Can God be good when life is not?
When life hits hard, it plunges us into a sea of questions we hoped we'd never have to ask. But when you feel broken, abandoned, and are struggling to find answers, there's a beacon in the storm. This message series focuses on the Hebrew prophet Habakkuk, and best selling author Craig Groeschel’s new book, Hope in the Dark. You will learn learn how to cling to God even when your circumstances are overwhelming, to wrestle with pain and hurts, to struggle with doubts, and to live with unanswered questions believing God can be good when life is not.
(1) HOPE IN THE DARK: WONDERING - Sunday February 17th
Where are you God? Why have you forsaken me?
More than 2,600 years ago Habakkuk asked those questions and others that we find ourselves still asking today. Sometimes we are confused, perplexed, baffled, disappointed and at times even angry with God. We wonder - Why are you allowing this? Why don't you listen? Why don’t you save? In this message you will discover that God welcomes our wondering, and when we wrestle with these doubts, ask these questions, and do not run away, we can discover God’s strength in our weakness. What if it takes real pain to experience deep and abiding hope?
(2) HOPE IN THE DARK: WAITING - Sunday February 24th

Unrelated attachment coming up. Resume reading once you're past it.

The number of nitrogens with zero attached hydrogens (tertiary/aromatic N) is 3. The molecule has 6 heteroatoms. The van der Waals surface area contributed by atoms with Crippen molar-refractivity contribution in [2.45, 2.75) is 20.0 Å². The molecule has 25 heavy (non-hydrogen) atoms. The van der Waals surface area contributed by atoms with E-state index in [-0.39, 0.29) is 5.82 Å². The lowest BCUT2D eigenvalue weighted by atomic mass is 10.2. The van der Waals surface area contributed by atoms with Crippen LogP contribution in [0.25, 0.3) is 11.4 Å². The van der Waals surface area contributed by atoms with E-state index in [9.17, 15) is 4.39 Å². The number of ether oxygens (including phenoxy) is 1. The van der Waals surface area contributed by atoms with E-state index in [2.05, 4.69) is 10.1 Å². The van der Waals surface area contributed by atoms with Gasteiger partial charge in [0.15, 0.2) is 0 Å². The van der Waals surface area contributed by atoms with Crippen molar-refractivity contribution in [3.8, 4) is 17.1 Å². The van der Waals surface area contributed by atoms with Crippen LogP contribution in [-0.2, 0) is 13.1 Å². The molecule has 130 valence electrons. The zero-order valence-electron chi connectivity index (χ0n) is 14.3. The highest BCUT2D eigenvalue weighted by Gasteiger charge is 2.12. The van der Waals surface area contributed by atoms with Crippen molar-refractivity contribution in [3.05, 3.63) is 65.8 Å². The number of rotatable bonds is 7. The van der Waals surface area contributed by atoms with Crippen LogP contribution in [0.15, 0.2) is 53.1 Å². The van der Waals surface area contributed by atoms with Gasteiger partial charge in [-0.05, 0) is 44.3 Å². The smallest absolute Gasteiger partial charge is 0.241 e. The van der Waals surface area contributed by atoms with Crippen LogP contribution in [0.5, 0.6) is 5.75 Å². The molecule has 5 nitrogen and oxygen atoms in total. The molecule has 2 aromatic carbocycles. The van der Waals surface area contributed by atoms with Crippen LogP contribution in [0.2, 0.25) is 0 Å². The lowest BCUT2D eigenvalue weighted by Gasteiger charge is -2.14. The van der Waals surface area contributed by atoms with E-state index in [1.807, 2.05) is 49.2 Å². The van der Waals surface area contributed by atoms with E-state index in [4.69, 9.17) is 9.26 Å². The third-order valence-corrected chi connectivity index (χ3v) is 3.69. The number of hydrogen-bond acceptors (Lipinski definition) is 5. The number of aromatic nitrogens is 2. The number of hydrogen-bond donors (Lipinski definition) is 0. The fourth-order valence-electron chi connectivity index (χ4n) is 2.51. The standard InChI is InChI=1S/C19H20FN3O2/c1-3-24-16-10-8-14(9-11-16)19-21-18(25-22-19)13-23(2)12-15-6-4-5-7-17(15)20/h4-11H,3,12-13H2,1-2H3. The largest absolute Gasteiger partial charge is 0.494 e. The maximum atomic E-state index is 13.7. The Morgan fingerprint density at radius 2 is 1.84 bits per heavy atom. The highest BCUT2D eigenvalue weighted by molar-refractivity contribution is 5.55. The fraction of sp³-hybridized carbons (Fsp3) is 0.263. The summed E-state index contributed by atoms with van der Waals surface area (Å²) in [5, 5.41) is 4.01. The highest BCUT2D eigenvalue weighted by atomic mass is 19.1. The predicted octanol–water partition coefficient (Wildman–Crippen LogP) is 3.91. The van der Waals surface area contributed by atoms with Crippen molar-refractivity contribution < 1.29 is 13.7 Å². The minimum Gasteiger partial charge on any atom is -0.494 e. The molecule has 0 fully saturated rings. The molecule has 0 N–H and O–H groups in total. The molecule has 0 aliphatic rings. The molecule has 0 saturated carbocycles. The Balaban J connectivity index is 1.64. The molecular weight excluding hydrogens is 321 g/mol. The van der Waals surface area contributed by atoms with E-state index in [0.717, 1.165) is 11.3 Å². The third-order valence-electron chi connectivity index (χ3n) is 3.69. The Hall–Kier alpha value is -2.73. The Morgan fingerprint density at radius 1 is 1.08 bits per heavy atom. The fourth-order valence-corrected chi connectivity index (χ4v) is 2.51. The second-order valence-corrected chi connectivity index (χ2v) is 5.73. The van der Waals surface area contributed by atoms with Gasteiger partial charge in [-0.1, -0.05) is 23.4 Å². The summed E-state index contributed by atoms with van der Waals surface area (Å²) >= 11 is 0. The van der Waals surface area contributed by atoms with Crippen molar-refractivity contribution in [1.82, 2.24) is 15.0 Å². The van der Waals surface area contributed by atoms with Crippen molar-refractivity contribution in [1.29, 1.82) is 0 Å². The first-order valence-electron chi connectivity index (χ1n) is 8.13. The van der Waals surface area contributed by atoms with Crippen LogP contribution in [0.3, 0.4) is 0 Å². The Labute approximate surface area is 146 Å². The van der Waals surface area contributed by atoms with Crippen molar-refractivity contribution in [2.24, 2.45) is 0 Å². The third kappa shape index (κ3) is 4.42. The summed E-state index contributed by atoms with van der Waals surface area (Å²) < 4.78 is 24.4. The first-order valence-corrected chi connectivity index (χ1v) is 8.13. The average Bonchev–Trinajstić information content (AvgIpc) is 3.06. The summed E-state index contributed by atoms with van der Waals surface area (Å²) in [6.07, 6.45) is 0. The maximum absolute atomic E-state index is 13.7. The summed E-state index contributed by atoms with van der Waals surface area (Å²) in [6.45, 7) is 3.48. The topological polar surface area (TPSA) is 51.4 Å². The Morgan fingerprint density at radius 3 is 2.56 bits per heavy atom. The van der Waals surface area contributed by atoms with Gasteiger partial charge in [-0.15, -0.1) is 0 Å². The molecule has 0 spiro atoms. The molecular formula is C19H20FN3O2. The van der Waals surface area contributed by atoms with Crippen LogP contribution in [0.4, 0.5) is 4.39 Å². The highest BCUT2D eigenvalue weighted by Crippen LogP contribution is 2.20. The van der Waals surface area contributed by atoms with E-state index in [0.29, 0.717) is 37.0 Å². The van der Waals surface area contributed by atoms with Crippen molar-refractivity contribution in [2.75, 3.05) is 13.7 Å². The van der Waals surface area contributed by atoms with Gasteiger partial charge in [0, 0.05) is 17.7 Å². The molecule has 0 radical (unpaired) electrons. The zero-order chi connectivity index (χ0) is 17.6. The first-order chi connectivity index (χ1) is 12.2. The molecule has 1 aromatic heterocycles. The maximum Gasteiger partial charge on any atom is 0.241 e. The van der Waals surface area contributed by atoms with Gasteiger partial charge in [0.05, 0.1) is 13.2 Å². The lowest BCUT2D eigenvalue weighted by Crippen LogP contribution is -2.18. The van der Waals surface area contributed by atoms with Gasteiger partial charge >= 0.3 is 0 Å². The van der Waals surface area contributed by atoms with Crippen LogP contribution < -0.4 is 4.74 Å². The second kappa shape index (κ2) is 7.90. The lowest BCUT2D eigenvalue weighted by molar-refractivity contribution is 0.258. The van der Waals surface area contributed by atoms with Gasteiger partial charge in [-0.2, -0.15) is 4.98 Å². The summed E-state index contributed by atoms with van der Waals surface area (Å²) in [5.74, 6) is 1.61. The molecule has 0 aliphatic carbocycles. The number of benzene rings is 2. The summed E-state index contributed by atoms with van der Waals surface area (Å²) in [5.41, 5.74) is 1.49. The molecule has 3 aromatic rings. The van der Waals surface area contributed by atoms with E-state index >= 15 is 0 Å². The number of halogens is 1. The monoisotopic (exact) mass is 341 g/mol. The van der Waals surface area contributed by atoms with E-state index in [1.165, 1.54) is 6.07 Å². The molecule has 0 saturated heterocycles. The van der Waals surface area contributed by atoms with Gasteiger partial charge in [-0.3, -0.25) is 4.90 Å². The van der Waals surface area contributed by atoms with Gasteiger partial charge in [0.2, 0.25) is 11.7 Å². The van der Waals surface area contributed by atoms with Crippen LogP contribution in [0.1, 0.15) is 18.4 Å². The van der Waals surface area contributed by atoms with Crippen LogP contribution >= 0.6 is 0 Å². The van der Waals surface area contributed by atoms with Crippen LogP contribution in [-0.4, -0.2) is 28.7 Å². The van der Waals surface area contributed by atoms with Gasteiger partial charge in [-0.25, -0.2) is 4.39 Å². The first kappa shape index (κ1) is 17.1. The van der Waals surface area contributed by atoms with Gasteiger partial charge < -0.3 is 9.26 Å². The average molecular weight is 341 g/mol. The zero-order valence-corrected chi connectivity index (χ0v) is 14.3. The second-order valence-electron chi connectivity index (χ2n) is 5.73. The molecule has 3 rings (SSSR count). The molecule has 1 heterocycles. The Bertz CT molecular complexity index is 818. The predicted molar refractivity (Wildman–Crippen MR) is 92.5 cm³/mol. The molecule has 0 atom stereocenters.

While we are wondering we are often left waiting for God to answer.
Once Habakkuk had finished asking all his questions, he knew it was time to listen. The same is true for us. When we are confused and hurting we need to learn to listen, to write and to wait. God’s delays are not God’s denials. Some times his answers is not yet! Habakkuk learned to wait for God’s appointed time. We also must learn that if it’s not God’s time, we can’t force it.But, when it is God’s time, we will not be able to stop it. Though it lingers, we must wait for it!
(3) HOPE IN THE DARK: TRUSTING - Sunday March 3rd
So how do we pull ourselves out of the valley?
Sometimes in the midst of our valleys, in the midst of our suffering and injustice, we begin to see things differently. Our perspective changes and we realize, often in hindsight, that God has brought something amazing and totally unexpected out of the ashes of our loss, grief and heartache. Habakkuk’ s perspective changed, even thought God remained the same. In his valley he remembered who God was and what he had done. He accepted what God was doing. Finally, he trusted what God was going to do. Habakkuk learned to trust God more than any tangible, physical, concrete evidence he encountered. His declaration at the end of his account that in the midst of fruit trees and crops failing, his livestock all gone, and his body a total wreck, "Yet I will rejoice in the Lord, I will be joyful in God my Savior," says it all. His hope was in God!